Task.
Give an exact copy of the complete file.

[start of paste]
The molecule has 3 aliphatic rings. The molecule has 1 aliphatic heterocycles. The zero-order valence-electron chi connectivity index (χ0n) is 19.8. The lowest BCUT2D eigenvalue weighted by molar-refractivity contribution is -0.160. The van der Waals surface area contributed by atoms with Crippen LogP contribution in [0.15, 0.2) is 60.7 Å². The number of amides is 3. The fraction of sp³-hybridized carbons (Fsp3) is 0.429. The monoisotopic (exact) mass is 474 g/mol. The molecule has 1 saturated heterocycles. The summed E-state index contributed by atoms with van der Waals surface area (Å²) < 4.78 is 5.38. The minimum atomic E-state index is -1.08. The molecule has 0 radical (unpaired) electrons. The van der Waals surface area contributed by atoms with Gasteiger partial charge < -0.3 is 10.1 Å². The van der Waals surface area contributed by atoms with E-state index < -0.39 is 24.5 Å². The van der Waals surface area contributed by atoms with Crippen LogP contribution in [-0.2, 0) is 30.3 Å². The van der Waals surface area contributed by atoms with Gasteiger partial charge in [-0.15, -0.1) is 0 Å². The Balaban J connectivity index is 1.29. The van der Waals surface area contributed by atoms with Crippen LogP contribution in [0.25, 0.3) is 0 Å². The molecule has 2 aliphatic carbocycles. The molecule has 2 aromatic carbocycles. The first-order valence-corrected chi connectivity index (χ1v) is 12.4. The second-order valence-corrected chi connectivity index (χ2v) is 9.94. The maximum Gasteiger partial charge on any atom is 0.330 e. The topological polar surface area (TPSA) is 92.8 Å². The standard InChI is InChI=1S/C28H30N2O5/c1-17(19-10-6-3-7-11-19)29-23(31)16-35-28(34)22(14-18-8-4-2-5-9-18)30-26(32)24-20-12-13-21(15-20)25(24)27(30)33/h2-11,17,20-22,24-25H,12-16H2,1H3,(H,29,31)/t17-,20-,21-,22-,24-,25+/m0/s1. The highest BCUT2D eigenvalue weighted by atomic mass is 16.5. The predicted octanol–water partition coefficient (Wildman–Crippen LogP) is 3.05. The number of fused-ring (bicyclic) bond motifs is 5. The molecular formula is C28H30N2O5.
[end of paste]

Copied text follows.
The molecule has 3 aliphatic rings. The molecule has 1 aliphatic heterocycles. The zero-order valence-electron chi connectivity index (χ0n) is 19.8. The lowest BCUT2D eigenvalue weighted by molar-refractivity contribution is -0.160. The van der Waals surface area contributed by atoms with Crippen LogP contribution in [0.15, 0.2) is 60.7 Å². The number of amides is 3. The fraction of sp³-hybridized carbons (Fsp3) is 0.429. The monoisotopic (exact) mass is 474 g/mol. The molecule has 1 saturated heterocycles. The summed E-state index contributed by atoms with van der Waals surface area (Å²) < 4.78 is 5.38. The minimum atomic E-state index is -1.08. The molecule has 0 radical (unpaired) electrons. The van der Waals surface area contributed by atoms with Gasteiger partial charge < -0.3 is 10.1 Å². The van der Waals surface area contributed by atoms with E-state index < -0.39 is 24.5 Å². The van der Waals surface area contributed by atoms with Crippen LogP contribution in [-0.2, 0) is 30.3 Å². The van der Waals surface area contributed by atoms with Gasteiger partial charge in [-0.15, -0.1) is 0 Å². The Balaban J connectivity index is 1.29. The van der Waals surface area contributed by atoms with Crippen LogP contribution in [0.25, 0.3) is 0 Å². The molecule has 2 aliphatic carbocycles. The molecule has 2 aromatic carbocycles. The first-order valence-corrected chi connectivity index (χ1v) is 12.4. The second-order valence-corrected chi connectivity index (χ2v) is 9.94. The maximum Gasteiger partial charge on any atom is 0.330 e. The topological polar surface area (TPSA) is 92.8 Å². The standard InChI is InChI=1S/C28H30N2O5/c1-17(19-10-6-3-7-11-19)29-23(31)16-35-28(34)22(14-18-8-4-2-5-9-18)30-26(32)24-20-12-13-21(15-20)25(24)27(30)33/h2-11,17,20-22,24-25H,12-16H2,1H3,(H,29,31)/t17-,20-,21-,22-,24-,25+/m0/s1. The highest BCUT2D eigenvalue weighted by atomic mass is 16.5. The predicted octanol–water partition coefficient (Wildman–Crippen LogP) is 3.05. The number of fused-ring (bicyclic) bond motifs is 5. The molecular formula is C28H30N2O5.